In These Times of Uncertainty, How Can I Be Saved?

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Shane Idleman

Crossless Christianity is useless.

As a pastor, I’m often asked, “How can I be saved?” The Romans Road to salvation has been very helpful during these types of conversations—it uses verses from the book of Romans to explain, not only why we need salvation, but also how a person is saved.

The first signpost on the Romans Road is Romans 3:23, “For all have sinned, and come short of the glory of God.” Romans 3:10-11 adds, “There is none righteous, no, not one; there is none who understands; there is none who seeks after God.” We all sin and fall short … no one is innocent. Humility recognizes that we are fallible human beings who have sinned against God. His Word is a lifeline to our soul, an anchor for our lives; not something to be debated, altered, or misrepresented. We don’t change truth—truth changes us.

The next signpost deals with the consequences of sin. Romans 6:23 says, “For the wages of sin is death … “. This verse is not popular in many churches, nor is it preached from many pulpits. Telling others that the punishment for sin is eternal death (separation from God) is not pleasant, marketable, or palatable, but it is powerful: “It is the power of God for the salvation of everyone who believes …” (Romans 1:16). “To convince the world of the truth of Christianity, it must first be convinced of sin. It is only sin that renders Christ intelligible” (Andrew Murray; 1828-1917).

In other words, Christ’s shed blood on the cross only makes sense in light of the consequences of sin. “Christ Jesus came into the world to save sinners” (1 Timothy 1:15), yet, many do not want to mention sin, repentance, or judgment because it’s not popular or marketable. They fail to realize that the Good News about Christ can only be understood with the bad news as the backdrop.

Our culture’s false perception of God as a cosmic ball of love, or a doting grandfather desperately needs to be challenged. Unfortunately, difficult truths are often compromised, watered-down, or avoided altogether in the hope of “not offending.”

As a result, the church is a mile wide but only an inch deep; judgment is never mentioned, repentance is never sought, sin is often excused, and lives are not radically changed. This leaves people confused and deceived because they believe in a crossless Christianity that bears no resemblance to Jesus’ sobering call to repentance.

To truly be effective, preaching must often be centered around difficult truths. This is how people are truly saved, delivered, and set free from the bondage of sin and death. When we fail to proclaim God’s Word faithfully, we run the risk of “encouraging sin” and “perverting the words of the living God” (cf. Jeremiah 23).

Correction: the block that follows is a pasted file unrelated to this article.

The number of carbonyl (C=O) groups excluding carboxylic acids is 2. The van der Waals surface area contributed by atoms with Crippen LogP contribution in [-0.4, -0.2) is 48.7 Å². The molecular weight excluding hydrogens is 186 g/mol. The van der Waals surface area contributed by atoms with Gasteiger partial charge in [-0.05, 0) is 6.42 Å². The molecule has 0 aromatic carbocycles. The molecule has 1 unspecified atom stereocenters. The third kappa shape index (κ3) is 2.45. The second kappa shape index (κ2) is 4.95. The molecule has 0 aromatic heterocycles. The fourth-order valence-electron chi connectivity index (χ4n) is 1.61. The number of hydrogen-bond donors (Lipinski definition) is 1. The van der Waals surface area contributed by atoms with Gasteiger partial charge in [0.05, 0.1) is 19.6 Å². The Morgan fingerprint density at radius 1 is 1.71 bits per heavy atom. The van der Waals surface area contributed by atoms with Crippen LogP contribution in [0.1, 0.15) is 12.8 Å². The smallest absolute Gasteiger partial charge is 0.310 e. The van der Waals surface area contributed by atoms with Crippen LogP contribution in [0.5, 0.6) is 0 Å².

Be encouraged! Romans 6:23 doesn’t end there. It adds, “… but the gift of God is eternal life through Jesus Christ our Lord.” Romans 5:8 declares, “But God demonstrates His own love toward us, in that while we were still sinners, Christ died for us.” Jesus came to seek and to save that which was lost. He died for us, took our spot, and paid the price of our sin. Hebrews 9:22 says that “without the shedding of blood, there is no removal of sin.” His blood was shed for our sins. We should be forever thankful. Jesus isn’t an option. He’s the way, the truth, and the life (John 14:6).

The next signpost on the Romans Road can be found in Romans 10:9, “If you confess with your mouth Jesus as Lord, and believe in your heart that God raised Him from the dead, you will be saved.” Because of Jesus’ death on the cross on our behalf, all we have to do is trust in His payment and believe that He is the Son of God, and we will be saved. Romans 10:13 adds, “For everyone who calls on the name of the Lord will be saved.”

We hear a great deal about God’s judgment and what can keep us from heaven, and rightly so, because “the fear of the Lord is the beginning of knowledge” (Proverbs 1:7). But, we also need to reflect on God’s goodness, love, mercy, and grace. The important question to ask is what is the condition of your heart … has true repentance and a belief in Christ as Lord and Savior taken place?

Jesus healed my brokenness and restored my life, and He can do the same for you. If you take only one thing from this article I hope that it is this: There is a deep longing inside all of us that cannot be satisfied until we recognize our need for a Savior, repent of our sin, and turn to Him.

Once this occurs, your past is forgiven, your present secure, and your future certain. Through Christ, you are a brand new person. If you truly grasp hold of this truth, it can motivate and encourage you beyond measure. Though the road ahead may be uncertain at times, the solid ground beneath will never shift.

It’s all about Who you know. {eoa}

Shane Idleman is the founder and lead pastor of Westside Christian Fellowship in Lancaster, California, just north of Los Angeles. He recently released his seventh book, Desperate for More of God, at Shane’s sermons, articles, books, and radio program can all be found at Follow him on Facebook at

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